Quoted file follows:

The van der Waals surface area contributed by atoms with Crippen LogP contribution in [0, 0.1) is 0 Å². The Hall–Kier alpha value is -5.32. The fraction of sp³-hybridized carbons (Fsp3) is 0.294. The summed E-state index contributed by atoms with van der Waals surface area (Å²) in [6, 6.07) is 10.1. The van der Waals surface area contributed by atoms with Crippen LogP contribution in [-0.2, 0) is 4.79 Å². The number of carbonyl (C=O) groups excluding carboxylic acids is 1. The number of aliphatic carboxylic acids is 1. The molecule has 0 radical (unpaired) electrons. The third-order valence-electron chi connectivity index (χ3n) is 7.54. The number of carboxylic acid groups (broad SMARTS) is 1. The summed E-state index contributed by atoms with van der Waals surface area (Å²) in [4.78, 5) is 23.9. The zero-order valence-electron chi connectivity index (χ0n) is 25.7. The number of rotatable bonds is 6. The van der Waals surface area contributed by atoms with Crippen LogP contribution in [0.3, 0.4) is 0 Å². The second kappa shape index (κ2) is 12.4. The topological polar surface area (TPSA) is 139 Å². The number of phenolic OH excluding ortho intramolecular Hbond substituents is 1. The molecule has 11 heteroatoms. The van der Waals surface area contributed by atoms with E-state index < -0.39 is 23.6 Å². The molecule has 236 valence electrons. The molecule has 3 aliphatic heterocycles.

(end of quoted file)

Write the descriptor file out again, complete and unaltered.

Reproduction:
The van der Waals surface area contributed by atoms with Crippen LogP contribution in [0, 0.1) is 0 Å². The Hall–Kier alpha value is -5.32. The fraction of sp³-hybridized carbons (Fsp3) is 0.294. The summed E-state index contributed by atoms with van der Waals surface area (Å²) in [6, 6.07) is 10.1. The van der Waals surface area contributed by atoms with Crippen LogP contribution in [-0.2, 0) is 4.79 Å². The number of carbonyl (C=O) groups excluding carboxylic acids is 1. The number of aliphatic carboxylic acids is 1. The molecule has 0 radical (unpaired) electrons. The third-order valence-electron chi connectivity index (χ3n) is 7.54. The number of carboxylic acid groups (broad SMARTS) is 1. The summed E-state index contributed by atoms with van der Waals surface area (Å²) in [4.78, 5) is 23.9. The zero-order valence-electron chi connectivity index (χ0n) is 25.7. The number of rotatable bonds is 6. The van der Waals surface area contributed by atoms with Crippen LogP contribution in [0.3, 0.4) is 0 Å². The second kappa shape index (κ2) is 12.4. The topological polar surface area (TPSA) is 139 Å². The number of phenolic OH excluding ortho intramolecular Hbond substituents is 1. The molecule has 11 heteroatoms. The van der Waals surface area contributed by atoms with E-state index < -0.39 is 23.6 Å². The molecule has 236 valence electrons. The molecule has 3 aliphatic heterocycles.